“When you’re an amateur athlete, you’re not paid millions of dollars like some professionals,” Dodson said. “So you have to work full time and still find time to get in four to six hours of workouts a day.

“The biggest sacrifice we’ve made is picking up our entire lives and moving 1,200 miles away from our family and all of our friends. Obviously, the bigger sacrifice has come on my wife’s part. We don’t have the same lifestyle now as the typical 20-somethings. We don’t take vacations, and I’m usually going to bed by 9:30 each night because I have early-morning workouts six to seven days a week.”

Dodson trains year-round with the Undine Barge Club. “There are eight of us on my team, and most of us are between ages 25 and 33 years old.”

Specifically, Dodson must combine the technique of a sprinter, the explosiveness of a shot putter and the endurance of a marathoner … and find a racing partner who brings out his best.

“You’re in a boat that’s 29 feet long and two feet wide,” Dodson explained. “You have to maintain your balance, be patient, stay relaxed and concentrate to be as efficient as you can. Then the endurance and fitness part comes in as you have to maintain that intense pace.

“In spring, summer and early fall we’re on the water about twice a day. Winter training involves more cross training, weight training, rowing machines and indoor cycling. As important as fitness is, it’s also important on the mental side to get a break from that routine in the winter.

“Diet is one of the important things and has become much more of a focus for me. You have to count every calorie. I eat at very specific times and eat a lot of protein. I generally burn about 5,000 to 6,000 calories a day with two or three workouts a day. I naturally sit just over 160 pounds and trim weight for competitions.”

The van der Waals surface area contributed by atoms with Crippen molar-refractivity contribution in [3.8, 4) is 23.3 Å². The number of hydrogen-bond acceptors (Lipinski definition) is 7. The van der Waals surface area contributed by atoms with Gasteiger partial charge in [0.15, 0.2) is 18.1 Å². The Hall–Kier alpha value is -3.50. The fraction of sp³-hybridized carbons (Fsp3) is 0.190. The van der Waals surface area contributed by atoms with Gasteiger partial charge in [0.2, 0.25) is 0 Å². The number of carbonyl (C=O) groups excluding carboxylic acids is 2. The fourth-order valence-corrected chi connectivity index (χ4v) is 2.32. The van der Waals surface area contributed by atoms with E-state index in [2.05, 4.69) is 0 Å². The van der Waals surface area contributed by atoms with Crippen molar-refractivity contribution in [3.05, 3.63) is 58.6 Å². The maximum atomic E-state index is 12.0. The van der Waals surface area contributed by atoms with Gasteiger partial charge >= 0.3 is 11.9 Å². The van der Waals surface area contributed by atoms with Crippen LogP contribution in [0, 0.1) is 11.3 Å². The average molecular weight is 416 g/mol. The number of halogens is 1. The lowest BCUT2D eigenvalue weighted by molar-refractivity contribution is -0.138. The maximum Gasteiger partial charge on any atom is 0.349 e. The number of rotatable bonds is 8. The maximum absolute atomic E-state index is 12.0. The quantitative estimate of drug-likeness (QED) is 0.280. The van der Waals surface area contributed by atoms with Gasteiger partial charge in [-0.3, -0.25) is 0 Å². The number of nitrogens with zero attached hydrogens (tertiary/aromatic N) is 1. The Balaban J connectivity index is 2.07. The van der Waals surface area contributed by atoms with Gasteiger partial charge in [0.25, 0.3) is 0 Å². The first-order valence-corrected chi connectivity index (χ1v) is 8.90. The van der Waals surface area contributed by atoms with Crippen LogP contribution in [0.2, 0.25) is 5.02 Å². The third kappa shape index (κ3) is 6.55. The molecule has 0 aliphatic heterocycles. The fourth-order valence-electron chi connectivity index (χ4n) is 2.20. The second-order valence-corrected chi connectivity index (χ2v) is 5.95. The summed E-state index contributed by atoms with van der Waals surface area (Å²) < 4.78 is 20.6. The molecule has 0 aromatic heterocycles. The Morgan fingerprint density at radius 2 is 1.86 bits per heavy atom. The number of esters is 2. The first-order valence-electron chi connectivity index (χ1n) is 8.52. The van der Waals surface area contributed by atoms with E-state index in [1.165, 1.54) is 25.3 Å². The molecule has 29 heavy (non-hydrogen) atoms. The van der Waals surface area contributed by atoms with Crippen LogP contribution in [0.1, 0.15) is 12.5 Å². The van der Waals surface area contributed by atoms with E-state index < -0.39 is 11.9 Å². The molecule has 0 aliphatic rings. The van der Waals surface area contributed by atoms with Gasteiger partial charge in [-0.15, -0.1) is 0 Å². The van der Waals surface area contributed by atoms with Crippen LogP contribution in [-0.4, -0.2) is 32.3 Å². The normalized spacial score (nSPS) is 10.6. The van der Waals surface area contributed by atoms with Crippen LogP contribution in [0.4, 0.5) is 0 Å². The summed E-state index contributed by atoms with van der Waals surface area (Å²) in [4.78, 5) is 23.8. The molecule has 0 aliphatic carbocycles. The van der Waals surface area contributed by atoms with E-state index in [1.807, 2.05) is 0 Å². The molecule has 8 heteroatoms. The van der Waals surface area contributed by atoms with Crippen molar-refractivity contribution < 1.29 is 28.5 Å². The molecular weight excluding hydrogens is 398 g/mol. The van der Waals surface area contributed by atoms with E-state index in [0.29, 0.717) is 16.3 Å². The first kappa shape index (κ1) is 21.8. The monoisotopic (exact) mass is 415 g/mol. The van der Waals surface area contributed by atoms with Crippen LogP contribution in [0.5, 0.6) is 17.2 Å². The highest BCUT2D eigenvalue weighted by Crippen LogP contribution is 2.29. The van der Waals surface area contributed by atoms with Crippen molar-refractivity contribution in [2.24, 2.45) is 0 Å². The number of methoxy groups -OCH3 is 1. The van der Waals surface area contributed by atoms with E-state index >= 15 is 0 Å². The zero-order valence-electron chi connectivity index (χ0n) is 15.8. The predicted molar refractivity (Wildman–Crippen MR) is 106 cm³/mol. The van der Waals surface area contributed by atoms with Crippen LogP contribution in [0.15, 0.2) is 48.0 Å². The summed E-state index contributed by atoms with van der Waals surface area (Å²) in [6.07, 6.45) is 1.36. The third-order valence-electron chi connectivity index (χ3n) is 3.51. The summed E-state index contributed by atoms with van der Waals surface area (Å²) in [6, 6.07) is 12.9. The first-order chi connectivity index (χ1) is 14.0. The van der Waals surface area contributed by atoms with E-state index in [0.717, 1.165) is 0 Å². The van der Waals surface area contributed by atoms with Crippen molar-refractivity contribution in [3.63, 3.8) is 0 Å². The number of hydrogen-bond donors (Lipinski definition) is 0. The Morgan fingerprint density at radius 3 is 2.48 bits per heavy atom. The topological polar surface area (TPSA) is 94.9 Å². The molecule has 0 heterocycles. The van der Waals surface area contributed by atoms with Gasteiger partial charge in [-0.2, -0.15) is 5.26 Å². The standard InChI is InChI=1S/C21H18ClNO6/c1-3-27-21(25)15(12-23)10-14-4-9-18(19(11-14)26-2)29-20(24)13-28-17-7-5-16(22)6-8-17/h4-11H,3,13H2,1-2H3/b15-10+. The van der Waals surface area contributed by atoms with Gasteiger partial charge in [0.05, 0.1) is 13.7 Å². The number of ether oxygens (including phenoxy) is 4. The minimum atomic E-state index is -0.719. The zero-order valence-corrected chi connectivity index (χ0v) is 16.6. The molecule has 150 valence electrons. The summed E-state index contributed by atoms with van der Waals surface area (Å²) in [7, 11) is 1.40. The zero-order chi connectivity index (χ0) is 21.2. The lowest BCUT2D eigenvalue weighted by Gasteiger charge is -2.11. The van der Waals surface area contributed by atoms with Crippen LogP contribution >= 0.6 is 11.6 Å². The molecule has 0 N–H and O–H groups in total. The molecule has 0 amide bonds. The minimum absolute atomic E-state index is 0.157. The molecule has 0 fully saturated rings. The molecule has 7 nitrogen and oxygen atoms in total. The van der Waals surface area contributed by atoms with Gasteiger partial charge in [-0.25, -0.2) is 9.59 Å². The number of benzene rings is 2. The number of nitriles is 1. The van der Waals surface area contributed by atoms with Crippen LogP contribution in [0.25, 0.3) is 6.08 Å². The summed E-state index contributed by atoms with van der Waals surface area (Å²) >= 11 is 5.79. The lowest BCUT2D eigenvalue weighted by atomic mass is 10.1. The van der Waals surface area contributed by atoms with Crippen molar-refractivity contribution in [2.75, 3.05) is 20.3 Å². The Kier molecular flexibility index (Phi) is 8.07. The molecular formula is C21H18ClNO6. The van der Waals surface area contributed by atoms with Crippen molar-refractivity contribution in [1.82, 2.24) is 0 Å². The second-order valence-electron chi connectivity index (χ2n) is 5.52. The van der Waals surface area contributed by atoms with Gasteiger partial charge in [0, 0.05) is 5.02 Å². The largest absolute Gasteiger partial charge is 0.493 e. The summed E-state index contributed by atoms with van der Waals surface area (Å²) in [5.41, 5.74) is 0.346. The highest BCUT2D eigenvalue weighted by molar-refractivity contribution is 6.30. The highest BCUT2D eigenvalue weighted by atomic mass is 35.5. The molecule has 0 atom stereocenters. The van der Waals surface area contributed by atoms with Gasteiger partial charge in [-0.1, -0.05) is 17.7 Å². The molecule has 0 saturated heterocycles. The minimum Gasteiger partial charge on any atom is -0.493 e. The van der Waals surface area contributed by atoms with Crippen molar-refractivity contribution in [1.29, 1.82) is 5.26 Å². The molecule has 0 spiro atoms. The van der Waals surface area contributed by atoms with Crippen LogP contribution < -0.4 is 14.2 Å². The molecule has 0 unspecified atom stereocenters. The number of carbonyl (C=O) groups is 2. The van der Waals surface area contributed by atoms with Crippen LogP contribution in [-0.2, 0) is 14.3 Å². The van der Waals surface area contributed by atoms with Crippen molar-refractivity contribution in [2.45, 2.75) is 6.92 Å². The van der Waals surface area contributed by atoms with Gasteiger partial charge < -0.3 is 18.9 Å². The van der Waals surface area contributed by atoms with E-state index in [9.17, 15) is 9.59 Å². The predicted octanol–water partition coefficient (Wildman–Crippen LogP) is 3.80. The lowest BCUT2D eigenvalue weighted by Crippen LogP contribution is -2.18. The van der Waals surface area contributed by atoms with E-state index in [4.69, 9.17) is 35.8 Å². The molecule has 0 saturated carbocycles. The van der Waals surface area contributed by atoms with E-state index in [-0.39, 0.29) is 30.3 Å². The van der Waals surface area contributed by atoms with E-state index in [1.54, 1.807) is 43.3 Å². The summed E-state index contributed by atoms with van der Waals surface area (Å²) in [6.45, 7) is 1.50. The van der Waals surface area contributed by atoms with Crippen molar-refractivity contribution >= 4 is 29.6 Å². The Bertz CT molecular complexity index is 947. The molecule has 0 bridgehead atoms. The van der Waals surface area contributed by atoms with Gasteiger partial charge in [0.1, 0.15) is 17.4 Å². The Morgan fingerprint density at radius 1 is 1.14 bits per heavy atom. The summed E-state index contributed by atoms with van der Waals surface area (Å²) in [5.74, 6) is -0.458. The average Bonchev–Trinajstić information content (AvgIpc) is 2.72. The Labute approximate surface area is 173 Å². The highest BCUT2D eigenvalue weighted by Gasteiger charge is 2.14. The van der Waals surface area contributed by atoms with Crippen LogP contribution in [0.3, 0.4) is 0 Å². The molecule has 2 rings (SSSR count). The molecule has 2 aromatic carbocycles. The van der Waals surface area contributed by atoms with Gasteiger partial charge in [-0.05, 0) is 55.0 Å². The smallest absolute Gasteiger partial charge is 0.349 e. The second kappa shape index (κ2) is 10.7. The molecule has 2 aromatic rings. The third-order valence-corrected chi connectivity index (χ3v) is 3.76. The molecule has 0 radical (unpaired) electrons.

Dodson won a U.S. national title in 2005 and 2006, and in 2007 enjoyed his best year yet, with three firsts at the national meet and a second-place in the U.S. Trials for the World Championship.

“That definitely was a breakthrough race,” he said. “We finished just a couple of seconds behind the winning team, and they were guys who had been in several national championships and were pretty outstanding athletes. That put us one step closer to our goal.”

“Craig just keeps improving every year,” Dundon said. “Perseverance is his greatest asset. He absolutely deplores losing. He’s definitely one of the top Lightweight rowers in the country, with a very real shot to make the national team or the Olympic team.”

The Olympic racing distance is a 2,000-meter course (about 1.25 miles). Dodson’s main push in 2008 will be Lightweight doubles, where both members each use two oars. “The Olympic time for this event is about 6:20, and I’m definitely in that range,” he said. “My fitness and times aren’t exactly there right now, but I think they can be this spring after I taper and shoot for a peak.”

Dodson estimated that 30 to 40 elite rowers will be competing for six spots in the Lightweight category (one doubles team, one four-man team). In all, about 50 male and female Lightweight and Heavyweight rowers will become 2008 U.S. Olympians.

Whatever happens in 2008 and beyond, Dodson said he’s proud of how far he’s come.

“I consider myself pretty lucky,” he said. “From when I took my first strokes in the Mississippi River as a freshman at St. Thomas and you fast forward to 2007, I absolutely never expected I’d be competing at this high level. I never thought I’d be at the top of my game and compete against some of the top athletes in this country and against some top athletes from Canada and Mexico, too.

“No matter what the outcome when I decide to retire, I’ve had an amazing run. The biggest thing for me when I look back is that I just don’t want to have any regrets. I want to be able to say I put everything out on the line and can feel good about what I accomplished.”

Dodson also hopes he can carry over his passion for rowing to his post-competition years.

“I can certainly see myself coaching in some capacity after I retire from elite competition,” he said. “The sport is too much of my life, in my blood too much, to just walk away from it. My wife and I intend to move back to the Twin Cities, and I’d love to see what I can do to help develop rowing more in Twin Cities-area high schools and colleges. I plan to get back involved with the UST Crew Team more when I return and do whatever I can to coach or support the Tommie rowers.

“Beyond that, I intend to keep rowing for the rest of my life. It’s simply great exercise. I feel the peace and release from everything going on in life when I’m out on the river on perfect water. When you’re out there when the sun is rising on a misty day, there is nothing better.”